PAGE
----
Just an hour after he’d closed his restaurant for the night, Sunny Gerhart’s phone started ringing.
“I live right down the street, and as I opened my door, I could hear the fire trucks,” Gerhart said. He ran down to St. Roch Fine Oysters + Bar, arriving shortly before 2 a.m. that Saturday morning. By the time he got there, so much smoke billowed out of his restaurant that he couldn’t see inside.
After slogging through the pandemic for more than a year, in many ways the May 22 kitchen fire was adding insult to injury. Gerhart and his team had fought hard to keep the beloved downtown Raleigh oyster bar open, switching to a takeout model and offering po’boys and partnering with the Inter-Faith Food Shuttle, among other initiatives to keep the lights on. Once the smoke cleared, he hoped the fire would only keep them closed for a couple weeks, since none of the damage was structural. It would take four months.
The fire began when one of St. Roch’s coolers malfunctioned, Gerhart said, and then spread across the kitchen floor before likely catching some residual grease by the hood. Smoke and soot coated the walls and turned the white ceiling black, but fortunately most of the damage remained contained in the kitchen. Still, the process of dealing with insurance and permitting dragged on much longer than Gerhart anticipated.
“This is my first fire,” he said. “I’d never worked in a place that had a fire before, so I didn’t really know what to expect. It was a rough four months sitting in an empty restaurant with four employees every day.”
But now that St. Roch is open again, patrons will quickly realize that the changes extend beyond replaced kitchen equipment. Gerhart took advantage of the time while his restaurant was shuttered to refinish the floors in the dining room, behind the bar, and in the kitchen. They painted the front of the building and the entry alcove. And he rethought portions of the menu.
“We ended up doing a bunch of extra work while we were closed,” Gerhart said. “When I bought the restaurant, it already had five or six years on it from two previous restaurants. All of these things would’ve had to get done, and I would’ve had to close the restaurant to replace the floors. That would’ve been really hard to do at another time. Hopefully this will last us for 10 years.”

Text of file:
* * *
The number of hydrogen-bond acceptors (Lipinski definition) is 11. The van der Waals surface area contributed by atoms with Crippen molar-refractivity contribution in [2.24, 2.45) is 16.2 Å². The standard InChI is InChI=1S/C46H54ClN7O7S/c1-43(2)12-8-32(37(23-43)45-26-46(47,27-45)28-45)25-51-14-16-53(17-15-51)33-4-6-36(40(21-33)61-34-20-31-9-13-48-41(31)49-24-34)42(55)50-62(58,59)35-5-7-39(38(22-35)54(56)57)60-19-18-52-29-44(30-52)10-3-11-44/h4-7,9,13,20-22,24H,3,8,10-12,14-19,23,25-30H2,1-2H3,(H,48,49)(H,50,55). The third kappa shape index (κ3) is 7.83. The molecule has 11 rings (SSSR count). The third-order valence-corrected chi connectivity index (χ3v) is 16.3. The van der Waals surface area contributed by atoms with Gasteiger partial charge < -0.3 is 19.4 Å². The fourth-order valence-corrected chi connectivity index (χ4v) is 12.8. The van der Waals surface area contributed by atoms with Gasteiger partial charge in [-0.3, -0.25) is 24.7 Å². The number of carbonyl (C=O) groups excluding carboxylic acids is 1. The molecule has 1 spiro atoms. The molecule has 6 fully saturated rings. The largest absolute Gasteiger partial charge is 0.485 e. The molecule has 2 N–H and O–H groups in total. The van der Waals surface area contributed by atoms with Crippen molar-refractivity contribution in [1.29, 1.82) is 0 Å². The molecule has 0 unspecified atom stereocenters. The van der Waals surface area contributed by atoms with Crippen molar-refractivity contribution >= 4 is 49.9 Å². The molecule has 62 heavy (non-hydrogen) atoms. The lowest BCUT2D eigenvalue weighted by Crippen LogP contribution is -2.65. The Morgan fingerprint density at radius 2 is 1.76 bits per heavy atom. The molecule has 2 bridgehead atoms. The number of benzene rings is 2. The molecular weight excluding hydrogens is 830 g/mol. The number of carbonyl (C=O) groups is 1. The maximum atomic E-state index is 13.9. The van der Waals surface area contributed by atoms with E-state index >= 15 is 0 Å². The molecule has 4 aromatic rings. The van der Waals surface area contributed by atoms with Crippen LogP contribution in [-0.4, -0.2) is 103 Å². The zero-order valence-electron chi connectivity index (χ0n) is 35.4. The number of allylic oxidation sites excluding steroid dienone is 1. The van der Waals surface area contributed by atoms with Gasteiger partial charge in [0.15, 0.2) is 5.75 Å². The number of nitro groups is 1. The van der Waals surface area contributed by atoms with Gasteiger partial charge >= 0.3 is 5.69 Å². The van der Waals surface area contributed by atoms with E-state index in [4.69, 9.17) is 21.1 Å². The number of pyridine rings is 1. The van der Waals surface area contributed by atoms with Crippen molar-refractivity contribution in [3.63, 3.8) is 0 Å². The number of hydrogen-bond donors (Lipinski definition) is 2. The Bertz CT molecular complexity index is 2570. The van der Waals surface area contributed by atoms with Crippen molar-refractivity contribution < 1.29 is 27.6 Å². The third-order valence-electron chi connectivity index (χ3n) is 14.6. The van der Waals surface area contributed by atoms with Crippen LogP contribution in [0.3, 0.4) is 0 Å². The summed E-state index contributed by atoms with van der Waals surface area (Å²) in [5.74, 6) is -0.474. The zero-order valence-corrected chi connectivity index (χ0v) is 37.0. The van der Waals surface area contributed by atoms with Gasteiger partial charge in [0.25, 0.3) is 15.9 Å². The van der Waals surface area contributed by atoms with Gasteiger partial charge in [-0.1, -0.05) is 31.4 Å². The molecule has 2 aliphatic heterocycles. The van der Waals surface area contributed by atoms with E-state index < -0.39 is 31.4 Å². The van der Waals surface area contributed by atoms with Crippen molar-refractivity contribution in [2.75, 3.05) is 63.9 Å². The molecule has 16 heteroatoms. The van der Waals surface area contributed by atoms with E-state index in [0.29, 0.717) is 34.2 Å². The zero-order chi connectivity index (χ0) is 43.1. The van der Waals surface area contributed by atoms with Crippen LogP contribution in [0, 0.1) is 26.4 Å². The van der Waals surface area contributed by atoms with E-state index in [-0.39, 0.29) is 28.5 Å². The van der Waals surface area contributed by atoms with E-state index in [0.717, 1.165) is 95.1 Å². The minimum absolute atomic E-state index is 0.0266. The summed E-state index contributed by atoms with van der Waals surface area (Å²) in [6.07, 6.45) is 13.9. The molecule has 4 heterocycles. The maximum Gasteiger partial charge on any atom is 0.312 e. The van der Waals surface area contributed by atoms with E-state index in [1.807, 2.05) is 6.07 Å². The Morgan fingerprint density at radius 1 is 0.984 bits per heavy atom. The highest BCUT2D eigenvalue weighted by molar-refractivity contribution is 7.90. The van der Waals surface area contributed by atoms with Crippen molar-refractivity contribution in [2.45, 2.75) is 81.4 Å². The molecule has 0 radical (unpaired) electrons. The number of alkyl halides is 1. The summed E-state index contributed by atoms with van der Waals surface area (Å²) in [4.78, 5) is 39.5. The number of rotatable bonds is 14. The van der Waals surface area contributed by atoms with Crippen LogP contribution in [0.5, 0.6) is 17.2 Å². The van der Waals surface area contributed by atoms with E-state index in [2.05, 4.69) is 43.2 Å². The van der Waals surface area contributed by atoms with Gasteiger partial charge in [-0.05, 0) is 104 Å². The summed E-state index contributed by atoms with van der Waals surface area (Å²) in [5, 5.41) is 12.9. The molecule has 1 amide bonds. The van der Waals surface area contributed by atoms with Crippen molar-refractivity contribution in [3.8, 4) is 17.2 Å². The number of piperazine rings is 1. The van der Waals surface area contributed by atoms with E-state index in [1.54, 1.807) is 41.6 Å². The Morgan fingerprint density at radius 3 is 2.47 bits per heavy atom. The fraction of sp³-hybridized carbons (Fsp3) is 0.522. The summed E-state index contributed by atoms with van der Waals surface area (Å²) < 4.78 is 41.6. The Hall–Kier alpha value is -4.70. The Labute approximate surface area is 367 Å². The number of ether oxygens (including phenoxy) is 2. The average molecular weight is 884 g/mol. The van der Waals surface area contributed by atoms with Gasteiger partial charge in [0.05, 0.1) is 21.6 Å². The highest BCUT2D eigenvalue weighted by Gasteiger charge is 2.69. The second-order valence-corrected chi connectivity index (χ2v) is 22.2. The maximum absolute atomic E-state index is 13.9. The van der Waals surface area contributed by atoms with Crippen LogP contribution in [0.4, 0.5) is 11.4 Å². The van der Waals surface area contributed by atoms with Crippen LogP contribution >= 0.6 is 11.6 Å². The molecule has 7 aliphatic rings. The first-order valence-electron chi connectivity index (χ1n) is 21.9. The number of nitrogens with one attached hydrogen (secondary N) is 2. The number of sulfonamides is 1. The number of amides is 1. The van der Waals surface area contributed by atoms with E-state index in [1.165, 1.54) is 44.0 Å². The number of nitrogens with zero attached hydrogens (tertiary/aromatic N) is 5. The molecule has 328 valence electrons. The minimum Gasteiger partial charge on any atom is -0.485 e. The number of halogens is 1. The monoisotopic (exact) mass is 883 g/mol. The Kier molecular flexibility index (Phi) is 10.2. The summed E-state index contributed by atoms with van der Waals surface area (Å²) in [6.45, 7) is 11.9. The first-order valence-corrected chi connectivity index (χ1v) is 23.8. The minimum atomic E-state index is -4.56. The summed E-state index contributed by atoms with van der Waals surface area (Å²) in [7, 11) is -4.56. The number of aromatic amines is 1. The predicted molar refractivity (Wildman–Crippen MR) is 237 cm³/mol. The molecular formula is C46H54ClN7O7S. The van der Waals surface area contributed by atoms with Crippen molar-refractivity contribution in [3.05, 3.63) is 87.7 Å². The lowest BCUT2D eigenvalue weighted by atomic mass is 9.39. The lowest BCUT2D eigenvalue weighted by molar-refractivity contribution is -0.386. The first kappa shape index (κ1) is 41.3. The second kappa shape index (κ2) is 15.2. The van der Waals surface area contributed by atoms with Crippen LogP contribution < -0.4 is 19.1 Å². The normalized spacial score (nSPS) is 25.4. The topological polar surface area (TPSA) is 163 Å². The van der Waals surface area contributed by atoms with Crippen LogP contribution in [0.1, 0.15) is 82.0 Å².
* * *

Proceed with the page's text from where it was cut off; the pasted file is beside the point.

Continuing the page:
Other changes — like a new custom wallpaper in the front-most dining area — will look new to most diners, because Gerhart had just made them before the fire. He’d even intended to have a little party to celebrate, but the fire torched those plans.
“The fire gave us an opportunity to reopen the restaurant again,” he said. In addition to the cosmetic changes, St. Roch’s new menu is also more streamlined. Some of that is pandemic and supply chain driven; with the cost of lump crab meat doubling, Gerhart scrapped a popular crab dish and replaced it with an impressive pickled shrimp toast, which still features crab but as a tertiary ingredient. He added a bucatini puttanesca with Creole shrimp. And he modified the gumbo recipe, which originally didn’t rely on a roux to remain gluten free, but which now utilizes gluten-free flour as the base for “a fairly dark brown” roux. Gerhart also added a potato salad.
“A really good potato salad with gumbo, to me, is life-changing,” he said. “I was always scared to have gumbo or jambalaya on menu, more traditional New Orleans stuff. But now I’m embracing some of the classics more and tweaking them — having some fun with it.”
While closed, Gerhart read through some of his classic Louisiana cookbooks for inspiration, finding things that he could “dress up a little and do it our way.”
“We’re trying to have some fun, and not take it too seriously,” he said. “We’re just happy to be back and cooking, believe it or not.”
Whatever he’s doing, it’s working.
In addition to the bounty of raw oysters on the menu — including a range of marvelous options from the North Carolina coast such as the small, salty-sweet Bell’s Reef — the menu brims with distinctive choices. Consider the alligator bolognese with sweet potato gnocchi, a rich dish where the gator is more like crumbled ground beef than a chewy chicken, giving the entree a flavor-packed warmth and must-order status.
The market catch served with ratatouille, harissa oil, and crispy okra is arguably one of the best fish plates around. And it doesn’t matter that the beignets with a side of bourbon caramel sauce are the only dessert item, because these puffy delights are all you need. The fall-flavored Eden’s Autumn cocktail with aged gin, apple butter, and a hint of lemon is bound to inspire knockoffs.
Four years into St. Roch, Gerhart appears to have hit a stride. It’s a confluence of factors, he said, influenced largely by the need to innovate or perish during Covid.
“I’ve grown a lot,” he reflected. “I’ve been sober for three years. My perspective has changed. This is my first business, and I’ve learned and grown so much. I almost feel like my learning curve has accelerated — over the last year and a half — exponentially. I just really pushed and tried to do whatever it took to keep the doors open and stay busy.”
The fire, too, pushed Gerhart to take inventory and reorganize. It’s been a difficult four months, he said, especially since he couldn’t retain his front-of-house staff, despite keeping most of his team through more than a year of the pandemic. But there’s also a clear silver lining, as that opportunity for reflection, focus, and reconfiguration helped St. Roch claim its rightful place as one of the city’s most exciting restaurants.